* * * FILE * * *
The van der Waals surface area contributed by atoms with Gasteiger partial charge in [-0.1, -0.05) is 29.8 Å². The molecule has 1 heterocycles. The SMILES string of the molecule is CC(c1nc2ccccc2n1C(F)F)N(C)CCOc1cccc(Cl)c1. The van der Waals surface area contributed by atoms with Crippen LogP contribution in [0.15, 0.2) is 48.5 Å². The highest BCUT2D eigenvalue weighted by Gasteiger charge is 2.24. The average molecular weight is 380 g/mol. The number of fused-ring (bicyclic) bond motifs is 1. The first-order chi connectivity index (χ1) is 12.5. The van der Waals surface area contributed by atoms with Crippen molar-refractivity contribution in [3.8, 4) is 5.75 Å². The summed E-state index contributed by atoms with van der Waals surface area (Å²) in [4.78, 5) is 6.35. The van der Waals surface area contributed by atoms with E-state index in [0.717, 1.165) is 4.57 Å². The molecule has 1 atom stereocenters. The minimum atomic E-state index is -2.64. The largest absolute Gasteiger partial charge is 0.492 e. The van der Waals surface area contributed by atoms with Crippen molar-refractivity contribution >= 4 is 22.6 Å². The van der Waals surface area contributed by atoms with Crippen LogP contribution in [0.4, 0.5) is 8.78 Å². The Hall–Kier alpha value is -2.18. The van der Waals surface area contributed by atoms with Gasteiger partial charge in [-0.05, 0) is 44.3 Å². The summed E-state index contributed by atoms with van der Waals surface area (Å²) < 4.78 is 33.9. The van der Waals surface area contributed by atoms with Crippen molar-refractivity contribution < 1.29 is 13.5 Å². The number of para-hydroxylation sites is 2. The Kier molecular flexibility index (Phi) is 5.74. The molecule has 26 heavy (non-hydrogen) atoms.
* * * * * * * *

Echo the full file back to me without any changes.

The van der Waals surface area contributed by atoms with Gasteiger partial charge in [-0.1, -0.05) is 29.8 Å². The molecule has 1 heterocycles. The SMILES string of the molecule is CC(c1nc2ccccc2n1C(F)F)N(C)CCOc1cccc(Cl)c1. The van der Waals surface area contributed by atoms with Crippen LogP contribution in [0.15, 0.2) is 48.5 Å². The highest BCUT2D eigenvalue weighted by Gasteiger charge is 2.24. The average molecular weight is 380 g/mol. The number of fused-ring (bicyclic) bond motifs is 1. The first-order chi connectivity index (χ1) is 12.5. The van der Waals surface area contributed by atoms with Crippen molar-refractivity contribution in [3.8, 4) is 5.75 Å². The summed E-state index contributed by atoms with van der Waals surface area (Å²) in [4.78, 5) is 6.35. The van der Waals surface area contributed by atoms with E-state index in [0.717, 1.165) is 4.57 Å². The molecule has 1 atom stereocenters. The minimum atomic E-state index is -2.64. The largest absolute Gasteiger partial charge is 0.492 e. The van der Waals surface area contributed by atoms with Crippen molar-refractivity contribution >= 4 is 22.6 Å². The van der Waals surface area contributed by atoms with Crippen LogP contribution in [0.4, 0.5) is 8.78 Å². The Hall–Kier alpha value is -2.18. The van der Waals surface area contributed by atoms with Gasteiger partial charge in [-0.05, 0) is 44.3 Å². The summed E-state index contributed by atoms with van der Waals surface area (Å²) < 4.78 is 33.9. The van der Waals surface area contributed by atoms with Crippen molar-refractivity contribution < 1.29 is 13.5 Å². The number of para-hydroxylation sites is 2. The Kier molecular flexibility index (Phi) is 5.74. The molecule has 26 heavy (non-hydrogen) atoms.